JSESSIONID is a term that you come across frequently while working in the Java web world, but it’s tough to find a good explanation of what it is on internet. I’ll try my best to make it clear.
Let’s lay out some basic vocabulary to make the article easier:
- HTTP: the (main) protocol which runs the internet. When you request a website, typically, it is returned via HTTP.
- Client: an application which requests a resource (e.g. a website) from a server over HTTP. Your web browser is a client, for instance.
- Server: an application which waits for requests from clients and answers them by providing a website.
- Application server: an application on which the server runs. In the Java world, the most frequently used application server is Tomcat, but there are several others like Glassfish, Wildfly, Websphere, etc.
How sessions work
HTTP is stateless. That means that when a client requests a website from a server, each request is independent. This creates a few challenges: for instance, say a server has a private page (only accessible to logged in users) and a page to log users in. Users can log in using the appropriate HTTP request, but how does the next HTTP request, the one that fetches the private page, know that a previous HTTP request authenticated the user, since there is no relationship between both requests that were sent?
To get around this, there are several workarounds. One of them is through cookies. A cookie is a file that contains a long piece of text, that the server sends to the client when the client logs in. After that, the client sends that file to every request to the server; the server checks that the cookie contains text that is knows, and if it does, it knows the user is allowed to access the private page or resource.
It’s important to know this happens almost completely automatically. Developers write clients that run on browsers, and servers that run in application containers; in modern browsers and application containers, the process of cookie sending is automatic and invisible to the developers. All the developer needs to do is configure the security in the server to say “I’d like these pages to be protected with cookies”, and the clients and application servers will do the rest. This makes it easy for developers to secure applications, but difficult for junior developers to understand how it all works – and diagnose when it doesn’t work.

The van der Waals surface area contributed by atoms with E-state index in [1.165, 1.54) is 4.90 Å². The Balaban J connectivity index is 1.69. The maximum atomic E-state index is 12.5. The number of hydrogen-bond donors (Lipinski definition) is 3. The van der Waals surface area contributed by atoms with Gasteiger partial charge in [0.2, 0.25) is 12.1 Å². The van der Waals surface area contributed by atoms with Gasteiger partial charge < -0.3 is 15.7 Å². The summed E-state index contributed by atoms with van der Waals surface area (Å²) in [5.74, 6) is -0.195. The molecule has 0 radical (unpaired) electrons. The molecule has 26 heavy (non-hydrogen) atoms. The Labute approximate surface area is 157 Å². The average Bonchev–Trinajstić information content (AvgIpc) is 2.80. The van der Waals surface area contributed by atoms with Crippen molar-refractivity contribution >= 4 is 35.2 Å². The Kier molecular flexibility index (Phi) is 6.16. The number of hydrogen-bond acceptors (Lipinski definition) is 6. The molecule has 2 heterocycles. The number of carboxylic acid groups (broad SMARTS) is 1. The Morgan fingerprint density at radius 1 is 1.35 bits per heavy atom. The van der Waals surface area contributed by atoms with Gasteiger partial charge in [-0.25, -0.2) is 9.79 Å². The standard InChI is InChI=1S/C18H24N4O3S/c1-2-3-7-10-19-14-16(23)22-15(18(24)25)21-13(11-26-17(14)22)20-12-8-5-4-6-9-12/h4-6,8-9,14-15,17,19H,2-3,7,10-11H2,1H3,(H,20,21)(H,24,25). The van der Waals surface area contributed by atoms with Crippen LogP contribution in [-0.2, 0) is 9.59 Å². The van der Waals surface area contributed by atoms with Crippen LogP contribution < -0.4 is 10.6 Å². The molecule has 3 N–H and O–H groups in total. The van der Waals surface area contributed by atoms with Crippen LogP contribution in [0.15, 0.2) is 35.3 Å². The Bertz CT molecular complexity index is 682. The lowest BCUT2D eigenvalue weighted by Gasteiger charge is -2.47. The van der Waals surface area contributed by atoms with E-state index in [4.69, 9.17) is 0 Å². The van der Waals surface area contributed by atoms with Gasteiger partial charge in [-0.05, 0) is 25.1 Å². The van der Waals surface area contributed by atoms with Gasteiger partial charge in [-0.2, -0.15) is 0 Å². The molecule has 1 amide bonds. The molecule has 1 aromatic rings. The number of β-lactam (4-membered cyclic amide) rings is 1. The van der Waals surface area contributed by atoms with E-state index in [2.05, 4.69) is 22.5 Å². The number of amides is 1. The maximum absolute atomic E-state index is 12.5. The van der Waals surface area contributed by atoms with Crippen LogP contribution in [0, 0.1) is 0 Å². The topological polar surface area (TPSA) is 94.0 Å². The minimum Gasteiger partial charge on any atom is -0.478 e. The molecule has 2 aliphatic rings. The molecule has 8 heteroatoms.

What is a JSESSIONID ?
In the Java world, the JSESSIONID is the name of that cookie that’s sent between an application server and a client. This is not just a convention, it’s always the case: the Java Servlet Specification states that “the name of the session tracking cookie MUST be JSESSIONID” (emphasis mine).
Please note that this is not the way YOU should send the JSESSIONID to your application. The URL rewriting process happens under the hood between the client and the server, and must not be used as a workaround in case you don’t understand how the two are communicating. Security is an extremely sensitive concern in the design and development of an application. The best thing you can do is use your tools, languages and frameworks as they were meant to.
Diagnosing JSESSIONID issues
I’m getting 401 not authenticated responses from my server even though I logged in. How can I ensure that the JSESSIONID is being transfered ?
If your client is a browser, right-click the web page and click “Inspect”, then select the “Storage” tab in your developer tools. Under “Cookies”, if your browser received the JSESSIONID, then it should appear here.
You can also ensure it is being sent with your request. Click “Network” tab, then click on the request that is being returned a 401. Under “Request headers”, you should find a header with name “Cookie” and value starting with “JSESSIONID=”.
Sources and further reading
Java Servlet Specification 2.4, section SRV.7.1.1